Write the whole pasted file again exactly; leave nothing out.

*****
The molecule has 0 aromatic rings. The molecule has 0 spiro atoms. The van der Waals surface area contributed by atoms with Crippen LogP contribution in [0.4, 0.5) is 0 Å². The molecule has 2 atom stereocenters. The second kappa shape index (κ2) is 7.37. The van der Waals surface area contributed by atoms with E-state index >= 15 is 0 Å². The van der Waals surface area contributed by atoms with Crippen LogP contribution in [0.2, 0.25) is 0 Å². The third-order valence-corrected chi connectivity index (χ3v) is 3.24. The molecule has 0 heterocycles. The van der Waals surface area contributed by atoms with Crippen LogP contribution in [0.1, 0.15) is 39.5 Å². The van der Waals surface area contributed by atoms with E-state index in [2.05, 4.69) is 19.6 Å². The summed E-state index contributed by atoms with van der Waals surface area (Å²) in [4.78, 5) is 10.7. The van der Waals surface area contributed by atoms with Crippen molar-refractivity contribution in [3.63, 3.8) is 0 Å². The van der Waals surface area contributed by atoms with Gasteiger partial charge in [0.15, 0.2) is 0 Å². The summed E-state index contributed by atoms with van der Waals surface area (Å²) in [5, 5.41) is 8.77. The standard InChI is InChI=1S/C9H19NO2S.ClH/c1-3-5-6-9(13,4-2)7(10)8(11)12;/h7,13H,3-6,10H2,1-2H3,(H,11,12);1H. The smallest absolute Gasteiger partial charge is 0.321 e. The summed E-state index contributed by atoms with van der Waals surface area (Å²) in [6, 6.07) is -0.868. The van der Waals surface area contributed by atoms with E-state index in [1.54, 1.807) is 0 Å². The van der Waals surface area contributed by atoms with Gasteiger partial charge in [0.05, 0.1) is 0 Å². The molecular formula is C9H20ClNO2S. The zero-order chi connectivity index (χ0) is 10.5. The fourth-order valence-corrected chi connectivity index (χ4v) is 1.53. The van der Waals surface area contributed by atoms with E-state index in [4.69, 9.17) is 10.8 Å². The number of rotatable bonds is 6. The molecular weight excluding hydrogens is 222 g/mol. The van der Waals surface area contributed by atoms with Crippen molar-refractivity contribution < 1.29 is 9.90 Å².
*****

The molecule has 0 aromatic rings. The molecule has 0 spiro atoms. The van der Waals surface area contributed by atoms with Crippen LogP contribution in [0.4, 0.5) is 0 Å². The molecule has 2 atom stereocenters. The second kappa shape index (κ2) is 7.37. The van der Waals surface area contributed by atoms with E-state index >= 15 is 0 Å². The van der Waals surface area contributed by atoms with Crippen LogP contribution in [0.2, 0.25) is 0 Å². The third-order valence-corrected chi connectivity index (χ3v) is 3.24. The molecule has 0 heterocycles. The van der Waals surface area contributed by atoms with Crippen LogP contribution in [0.1, 0.15) is 39.5 Å². The van der Waals surface area contributed by atoms with E-state index in [2.05, 4.69) is 19.6 Å². The summed E-state index contributed by atoms with van der Waals surface area (Å²) in [4.78, 5) is 10.7. The van der Waals surface area contributed by atoms with Crippen molar-refractivity contribution in [3.63, 3.8) is 0 Å². The van der Waals surface area contributed by atoms with Gasteiger partial charge in [0.15, 0.2) is 0 Å². The summed E-state index contributed by atoms with van der Waals surface area (Å²) in [5, 5.41) is 8.77. The standard InChI is InChI=1S/C9H19NO2S.ClH/c1-3-5-6-9(13,4-2)7(10)8(11)12;/h7,13H,3-6,10H2,1-2H3,(H,11,12);1H. The smallest absolute Gasteiger partial charge is 0.321 e. The summed E-state index contributed by atoms with van der Waals surface area (Å²) in [6, 6.07) is -0.868. The van der Waals surface area contributed by atoms with E-state index in [1.54, 1.807) is 0 Å². The van der Waals surface area contributed by atoms with Gasteiger partial charge in [0.05, 0.1) is 0 Å². The molecular formula is C9H20ClNO2S. The zero-order chi connectivity index (χ0) is 10.5. The fourth-order valence-corrected chi connectivity index (χ4v) is 1.53. The van der Waals surface area contributed by atoms with E-state index in [4.69, 9.17) is 10.8 Å². The number of rotatable bonds is 6. The molecular weight excluding hydrogens is 222 g/mol. The van der Waals surface area contributed by atoms with Crippen molar-refractivity contribution < 1.29 is 9.90 Å².